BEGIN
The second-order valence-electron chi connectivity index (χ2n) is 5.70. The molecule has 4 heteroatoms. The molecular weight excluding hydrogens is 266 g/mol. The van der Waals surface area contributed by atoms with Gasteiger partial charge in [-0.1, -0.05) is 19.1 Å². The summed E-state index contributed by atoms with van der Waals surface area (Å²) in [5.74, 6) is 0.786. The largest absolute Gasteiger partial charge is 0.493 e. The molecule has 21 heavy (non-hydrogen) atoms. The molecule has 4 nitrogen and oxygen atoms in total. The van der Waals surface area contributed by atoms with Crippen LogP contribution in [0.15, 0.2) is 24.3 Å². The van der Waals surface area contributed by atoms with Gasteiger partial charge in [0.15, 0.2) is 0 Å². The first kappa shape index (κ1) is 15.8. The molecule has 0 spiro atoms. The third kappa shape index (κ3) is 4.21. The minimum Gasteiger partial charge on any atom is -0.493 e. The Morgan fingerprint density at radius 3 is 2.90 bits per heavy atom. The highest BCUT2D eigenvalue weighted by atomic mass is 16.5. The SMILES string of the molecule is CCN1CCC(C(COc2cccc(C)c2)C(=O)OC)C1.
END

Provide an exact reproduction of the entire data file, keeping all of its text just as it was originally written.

The second-order valence-electron chi connectivity index (χ2n) is 5.70. The molecule has 4 heteroatoms. The molecular weight excluding hydrogens is 266 g/mol. The van der Waals surface area contributed by atoms with Gasteiger partial charge in [-0.1, -0.05) is 19.1 Å². The summed E-state index contributed by atoms with van der Waals surface area (Å²) in [5.74, 6) is 0.786. The largest absolute Gasteiger partial charge is 0.493 e. The molecule has 21 heavy (non-hydrogen) atoms. The molecule has 4 nitrogen and oxygen atoms in total. The van der Waals surface area contributed by atoms with Crippen LogP contribution in [0.15, 0.2) is 24.3 Å². The van der Waals surface area contributed by atoms with Gasteiger partial charge in [0.15, 0.2) is 0 Å². The first kappa shape index (κ1) is 15.8. The molecule has 0 spiro atoms. The third kappa shape index (κ3) is 4.21. The minimum Gasteiger partial charge on any atom is -0.493 e. The Morgan fingerprint density at radius 3 is 2.90 bits per heavy atom. The highest BCUT2D eigenvalue weighted by atomic mass is 16.5. The SMILES string of the molecule is CCN1CCC(C(COc2cccc(C)c2)C(=O)OC)C1.